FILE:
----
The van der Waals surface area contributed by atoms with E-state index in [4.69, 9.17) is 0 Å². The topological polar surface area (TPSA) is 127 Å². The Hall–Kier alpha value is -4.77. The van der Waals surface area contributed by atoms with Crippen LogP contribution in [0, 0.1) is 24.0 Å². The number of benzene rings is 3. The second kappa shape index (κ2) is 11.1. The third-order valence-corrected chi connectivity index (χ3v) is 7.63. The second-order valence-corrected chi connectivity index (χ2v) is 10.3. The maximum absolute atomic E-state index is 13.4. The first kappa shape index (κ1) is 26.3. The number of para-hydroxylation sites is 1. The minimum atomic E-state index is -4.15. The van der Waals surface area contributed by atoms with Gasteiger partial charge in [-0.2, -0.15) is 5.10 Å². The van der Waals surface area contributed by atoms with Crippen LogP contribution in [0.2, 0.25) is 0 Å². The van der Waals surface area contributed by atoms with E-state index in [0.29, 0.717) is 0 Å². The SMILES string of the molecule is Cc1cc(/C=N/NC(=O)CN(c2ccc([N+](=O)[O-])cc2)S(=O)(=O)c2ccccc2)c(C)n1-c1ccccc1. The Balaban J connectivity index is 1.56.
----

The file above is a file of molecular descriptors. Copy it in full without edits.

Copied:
The van der Waals surface area contributed by atoms with E-state index in [4.69, 9.17) is 0 Å². The topological polar surface area (TPSA) is 127 Å². The Hall–Kier alpha value is -4.77. The van der Waals surface area contributed by atoms with Crippen LogP contribution in [0, 0.1) is 24.0 Å². The number of benzene rings is 3. The second kappa shape index (κ2) is 11.1. The third-order valence-corrected chi connectivity index (χ3v) is 7.63. The second-order valence-corrected chi connectivity index (χ2v) is 10.3. The maximum absolute atomic E-state index is 13.4. The first kappa shape index (κ1) is 26.3. The number of para-hydroxylation sites is 1. The minimum atomic E-state index is -4.15. The van der Waals surface area contributed by atoms with Gasteiger partial charge in [-0.2, -0.15) is 5.10 Å². The van der Waals surface area contributed by atoms with Crippen LogP contribution in [0.2, 0.25) is 0 Å². The van der Waals surface area contributed by atoms with E-state index in [0.29, 0.717) is 0 Å². The SMILES string of the molecule is Cc1cc(/C=N/NC(=O)CN(c2ccc([N+](=O)[O-])cc2)S(=O)(=O)c2ccccc2)c(C)n1-c1ccccc1. The Balaban J connectivity index is 1.56.